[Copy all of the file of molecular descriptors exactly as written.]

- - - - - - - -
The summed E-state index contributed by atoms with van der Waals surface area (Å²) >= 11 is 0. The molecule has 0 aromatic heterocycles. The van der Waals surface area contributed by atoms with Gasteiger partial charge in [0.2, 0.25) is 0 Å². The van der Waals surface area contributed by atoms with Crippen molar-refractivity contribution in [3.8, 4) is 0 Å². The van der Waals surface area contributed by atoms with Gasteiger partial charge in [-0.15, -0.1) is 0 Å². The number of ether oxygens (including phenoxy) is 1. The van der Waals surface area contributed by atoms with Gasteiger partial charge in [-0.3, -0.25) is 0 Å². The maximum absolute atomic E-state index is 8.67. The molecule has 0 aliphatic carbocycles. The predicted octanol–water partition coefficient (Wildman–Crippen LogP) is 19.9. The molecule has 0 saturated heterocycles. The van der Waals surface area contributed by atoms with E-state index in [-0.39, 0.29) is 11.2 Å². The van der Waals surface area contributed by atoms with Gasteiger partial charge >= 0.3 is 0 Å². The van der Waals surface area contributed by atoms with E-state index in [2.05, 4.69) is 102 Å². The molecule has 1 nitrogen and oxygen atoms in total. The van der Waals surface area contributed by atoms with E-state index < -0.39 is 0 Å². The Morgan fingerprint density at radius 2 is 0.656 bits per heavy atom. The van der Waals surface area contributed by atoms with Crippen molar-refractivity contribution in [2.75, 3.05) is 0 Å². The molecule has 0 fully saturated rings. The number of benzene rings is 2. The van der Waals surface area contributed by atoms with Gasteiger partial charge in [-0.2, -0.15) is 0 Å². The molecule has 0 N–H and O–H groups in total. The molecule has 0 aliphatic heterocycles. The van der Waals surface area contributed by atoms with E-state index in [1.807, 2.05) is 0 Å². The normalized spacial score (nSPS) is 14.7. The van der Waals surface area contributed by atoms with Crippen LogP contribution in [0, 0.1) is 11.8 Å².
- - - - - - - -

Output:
The summed E-state index contributed by atoms with van der Waals surface area (Å²) >= 11 is 0. The molecule has 0 aromatic heterocycles. The van der Waals surface area contributed by atoms with Gasteiger partial charge in [0.2, 0.25) is 0 Å². The van der Waals surface area contributed by atoms with Crippen molar-refractivity contribution in [3.8, 4) is 0 Å². The van der Waals surface area contributed by atoms with Gasteiger partial charge in [-0.15, -0.1) is 0 Å². The number of ether oxygens (including phenoxy) is 1. The van der Waals surface area contributed by atoms with Gasteiger partial charge in [-0.3, -0.25) is 0 Å². The maximum absolute atomic E-state index is 8.67. The molecule has 0 aliphatic carbocycles. The predicted octanol–water partition coefficient (Wildman–Crippen LogP) is 19.9. The molecule has 0 saturated heterocycles. The van der Waals surface area contributed by atoms with E-state index in [-0.39, 0.29) is 11.2 Å². The van der Waals surface area contributed by atoms with Gasteiger partial charge >= 0.3 is 0 Å². The van der Waals surface area contributed by atoms with E-state index in [2.05, 4.69) is 102 Å². The molecule has 1 nitrogen and oxygen atoms in total. The van der Waals surface area contributed by atoms with E-state index < -0.39 is 0 Å². The Morgan fingerprint density at radius 2 is 0.656 bits per heavy atom. The van der Waals surface area contributed by atoms with Crippen molar-refractivity contribution in [2.75, 3.05) is 0 Å². The molecule has 0 fully saturated rings. The number of benzene rings is 2. The van der Waals surface area contributed by atoms with Gasteiger partial charge in [-0.2, -0.15) is 0 Å². The molecule has 0 N–H and O–H groups in total. The molecule has 0 aliphatic heterocycles. The van der Waals surface area contributed by atoms with E-state index in [1.807, 2.05) is 0 Å². The normalized spacial score (nSPS) is 14.7. The van der Waals surface area contributed by atoms with Crippen LogP contribution in [0, 0.1) is 11.8 Å².